2020 Fine Sporting Art, American Paintings, and Sculpture
27| Henry Stull (American, 1851-1913)
Savable, Winner Of The Futurity And Lord Of The Vale, Second
Signed, dated 1902
Oil on canvas, 24" x 29"
Auction Expired because there were no bids
$25000. - $35000.
Provenance: E. Franklin Robbins; Sotheby's, New York, Jone 7, 1991, Lot 166
Signed, dated 1902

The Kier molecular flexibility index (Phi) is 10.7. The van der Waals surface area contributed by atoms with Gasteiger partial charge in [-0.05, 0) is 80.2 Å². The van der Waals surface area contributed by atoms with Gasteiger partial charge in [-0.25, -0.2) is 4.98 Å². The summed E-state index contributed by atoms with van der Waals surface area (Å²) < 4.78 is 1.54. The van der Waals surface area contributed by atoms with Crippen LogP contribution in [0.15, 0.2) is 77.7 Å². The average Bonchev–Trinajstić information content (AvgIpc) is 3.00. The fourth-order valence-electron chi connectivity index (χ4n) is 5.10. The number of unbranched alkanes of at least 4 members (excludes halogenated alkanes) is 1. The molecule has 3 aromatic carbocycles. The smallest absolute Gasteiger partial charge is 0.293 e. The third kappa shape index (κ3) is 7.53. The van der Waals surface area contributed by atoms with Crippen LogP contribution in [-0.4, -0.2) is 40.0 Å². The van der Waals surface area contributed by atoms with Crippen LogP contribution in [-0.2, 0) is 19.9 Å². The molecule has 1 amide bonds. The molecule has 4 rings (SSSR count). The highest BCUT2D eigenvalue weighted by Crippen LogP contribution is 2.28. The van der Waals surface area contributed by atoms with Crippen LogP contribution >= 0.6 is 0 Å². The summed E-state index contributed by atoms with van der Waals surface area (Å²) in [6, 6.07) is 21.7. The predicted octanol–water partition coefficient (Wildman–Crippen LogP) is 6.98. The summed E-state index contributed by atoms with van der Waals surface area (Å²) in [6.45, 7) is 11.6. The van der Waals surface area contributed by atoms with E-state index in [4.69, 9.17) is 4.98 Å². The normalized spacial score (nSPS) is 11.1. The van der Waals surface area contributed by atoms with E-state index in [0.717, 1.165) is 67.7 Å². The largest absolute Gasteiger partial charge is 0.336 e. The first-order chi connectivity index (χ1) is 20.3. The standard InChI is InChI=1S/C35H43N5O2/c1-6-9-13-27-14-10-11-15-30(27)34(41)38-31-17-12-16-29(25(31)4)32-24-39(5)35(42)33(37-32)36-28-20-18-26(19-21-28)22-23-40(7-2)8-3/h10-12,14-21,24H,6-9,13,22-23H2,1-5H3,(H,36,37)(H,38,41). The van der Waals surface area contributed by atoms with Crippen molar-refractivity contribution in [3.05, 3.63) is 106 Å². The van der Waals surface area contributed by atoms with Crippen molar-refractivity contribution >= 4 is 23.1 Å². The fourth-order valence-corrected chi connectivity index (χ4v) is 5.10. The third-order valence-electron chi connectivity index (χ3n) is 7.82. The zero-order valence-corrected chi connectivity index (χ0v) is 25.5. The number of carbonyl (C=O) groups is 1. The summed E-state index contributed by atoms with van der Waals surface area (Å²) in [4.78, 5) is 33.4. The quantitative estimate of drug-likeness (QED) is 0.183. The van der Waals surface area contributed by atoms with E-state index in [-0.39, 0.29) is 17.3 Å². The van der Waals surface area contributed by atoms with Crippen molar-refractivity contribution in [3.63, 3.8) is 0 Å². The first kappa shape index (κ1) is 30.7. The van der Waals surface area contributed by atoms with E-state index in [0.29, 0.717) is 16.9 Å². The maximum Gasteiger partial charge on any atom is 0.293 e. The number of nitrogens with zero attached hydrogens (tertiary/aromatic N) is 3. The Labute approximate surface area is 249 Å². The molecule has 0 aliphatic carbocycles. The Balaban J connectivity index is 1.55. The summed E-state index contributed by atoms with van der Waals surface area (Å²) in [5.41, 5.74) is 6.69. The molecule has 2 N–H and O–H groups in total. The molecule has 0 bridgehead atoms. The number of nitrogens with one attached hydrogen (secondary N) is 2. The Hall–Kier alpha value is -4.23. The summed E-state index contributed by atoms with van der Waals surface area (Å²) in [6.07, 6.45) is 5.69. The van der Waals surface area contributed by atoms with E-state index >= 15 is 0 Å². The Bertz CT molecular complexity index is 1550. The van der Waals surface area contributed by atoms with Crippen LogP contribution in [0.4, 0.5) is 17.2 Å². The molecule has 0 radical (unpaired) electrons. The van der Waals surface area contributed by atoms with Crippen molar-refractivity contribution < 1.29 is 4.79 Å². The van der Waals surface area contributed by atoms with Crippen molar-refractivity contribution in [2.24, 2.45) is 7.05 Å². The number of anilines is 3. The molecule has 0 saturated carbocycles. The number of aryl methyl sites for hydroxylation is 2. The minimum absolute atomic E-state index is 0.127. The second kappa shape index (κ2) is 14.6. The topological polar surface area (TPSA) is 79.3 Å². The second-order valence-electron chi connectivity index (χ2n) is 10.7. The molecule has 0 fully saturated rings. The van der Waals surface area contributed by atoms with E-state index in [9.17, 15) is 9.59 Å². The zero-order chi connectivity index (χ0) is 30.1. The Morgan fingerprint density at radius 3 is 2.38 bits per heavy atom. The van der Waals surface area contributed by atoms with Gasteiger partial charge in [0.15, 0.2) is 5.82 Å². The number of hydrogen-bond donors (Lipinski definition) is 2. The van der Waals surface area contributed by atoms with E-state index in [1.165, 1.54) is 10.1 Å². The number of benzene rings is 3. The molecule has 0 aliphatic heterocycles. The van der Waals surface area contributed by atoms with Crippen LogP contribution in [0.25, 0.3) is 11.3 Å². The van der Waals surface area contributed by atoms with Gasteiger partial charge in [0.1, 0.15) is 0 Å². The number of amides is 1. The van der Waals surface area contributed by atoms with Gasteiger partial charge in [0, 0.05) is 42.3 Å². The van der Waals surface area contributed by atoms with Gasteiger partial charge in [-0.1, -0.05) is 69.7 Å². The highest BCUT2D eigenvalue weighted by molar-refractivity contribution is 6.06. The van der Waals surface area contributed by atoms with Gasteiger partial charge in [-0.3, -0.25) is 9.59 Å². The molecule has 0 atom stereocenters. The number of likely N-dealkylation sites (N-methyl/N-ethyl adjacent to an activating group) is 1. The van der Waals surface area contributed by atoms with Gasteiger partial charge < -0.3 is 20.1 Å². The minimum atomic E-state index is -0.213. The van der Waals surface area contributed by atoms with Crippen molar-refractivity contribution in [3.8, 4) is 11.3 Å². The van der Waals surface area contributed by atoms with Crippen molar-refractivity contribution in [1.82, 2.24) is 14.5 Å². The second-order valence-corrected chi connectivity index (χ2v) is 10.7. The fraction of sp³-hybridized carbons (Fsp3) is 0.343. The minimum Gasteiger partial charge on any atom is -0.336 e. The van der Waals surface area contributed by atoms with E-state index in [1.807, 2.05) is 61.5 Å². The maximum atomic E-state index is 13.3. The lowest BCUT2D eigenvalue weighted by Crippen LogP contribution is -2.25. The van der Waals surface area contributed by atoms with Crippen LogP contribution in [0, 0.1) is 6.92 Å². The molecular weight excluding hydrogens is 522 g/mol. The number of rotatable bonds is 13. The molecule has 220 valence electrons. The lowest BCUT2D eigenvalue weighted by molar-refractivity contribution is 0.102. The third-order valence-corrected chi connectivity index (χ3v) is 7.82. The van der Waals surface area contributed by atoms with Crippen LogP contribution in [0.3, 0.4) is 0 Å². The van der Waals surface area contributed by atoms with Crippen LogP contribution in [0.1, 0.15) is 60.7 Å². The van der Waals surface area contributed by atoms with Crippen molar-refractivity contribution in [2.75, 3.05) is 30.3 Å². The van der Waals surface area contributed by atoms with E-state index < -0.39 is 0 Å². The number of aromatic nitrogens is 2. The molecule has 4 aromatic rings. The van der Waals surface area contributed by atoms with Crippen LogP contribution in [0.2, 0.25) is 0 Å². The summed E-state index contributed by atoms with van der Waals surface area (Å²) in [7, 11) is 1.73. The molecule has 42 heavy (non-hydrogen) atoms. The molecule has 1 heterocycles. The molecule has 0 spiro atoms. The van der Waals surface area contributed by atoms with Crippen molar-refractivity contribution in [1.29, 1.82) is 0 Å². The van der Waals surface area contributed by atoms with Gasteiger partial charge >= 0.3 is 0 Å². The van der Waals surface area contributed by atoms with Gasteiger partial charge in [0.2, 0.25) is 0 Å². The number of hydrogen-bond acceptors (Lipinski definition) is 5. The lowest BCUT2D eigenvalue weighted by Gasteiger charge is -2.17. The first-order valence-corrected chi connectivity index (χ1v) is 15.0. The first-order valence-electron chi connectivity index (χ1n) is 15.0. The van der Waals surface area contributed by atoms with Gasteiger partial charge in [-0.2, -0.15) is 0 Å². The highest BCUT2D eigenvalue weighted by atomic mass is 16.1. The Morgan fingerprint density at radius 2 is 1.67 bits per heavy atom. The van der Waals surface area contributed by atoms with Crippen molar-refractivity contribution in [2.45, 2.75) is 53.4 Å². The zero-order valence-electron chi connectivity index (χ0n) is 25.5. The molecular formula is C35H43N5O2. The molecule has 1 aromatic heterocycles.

On August 30, 1902, 50,000 racegoers gathered at Sheepshead Bay to watch with breathless interest as the greatest number that had ever struggled for the laurel wreath faced the start. The prize was rich, and the quality of the field incomparable. Before the flag it appeared as though any of the 32 horses entered had an even chance at victory. John A. Drake and his western contingency were confident that Savable, sired by Salvator, would capture the purse. By noon, a crowd such that Sheepshead Bay had never seen filled the lower tier of the three-deck grandstand. Long before the call to post, all tiers were filled with a mass of moving color ? wealthy onlookers in the rare and radiant colors of the season. Twenty thousand surged in the field; beyond the track were countless more. By post time seven horses had scratched. The start saw Lord of the Vale, a Belmont colt, the first to break, with Savable, Hurstbourne, and Dazzling falling in at his heels. Fire Eater was left at the post. Flying down the hill, 23 stretched out across the track in what appeared to be an almost straight line. Spectators observed with bated breath as the racers straightened out ? suspense palpable in the air as a single misstep could bring a fateful catastrophe. Dazzling broke the ranks to extend first into the stretch. Patrick McCue touched Lord of the Vale with the whip, and he gallantly responded by taking the lead. After a moment?s falter the son of Hastings recovered, the goal was in sight, and McCue prepared to usher him through. Savable, all but forgotten by the crowd, seemed just a glimpse of turquoise in the back. Lucien Lyne answered the challenge using the tip of the spur and the crack of the whip to fully extend his mount. Savable answered and broke from the bunch at a thundering speed. Lyne continued to lift him inch by inch, and in the last sixteenth he wore down the single length separating himself and victory. McCue used all his tact to fend off defeat, but Savable ? with his sire?s indomitable courage, speed, and heart ? surpassed the pride of the Belmont stable as they flew under the wire. August Belmont, watching from the roof stand, never flinched but acknowledged ?with another week?s work, Lord of the Vale would have won.? The Futurity saw $45,400 to the winner, $5,250 to the second, and $2,750 to the third. J.B. Haggin, breeder of Savable, captured $2,000 while August Belmont took $1,250. The last $500 went to James R. Keene, breeder of Dazzling, for total prize money of $57,150. Drake is credited with having won the largest bet ever made in the country: His winnings amounting to more than $100,000.
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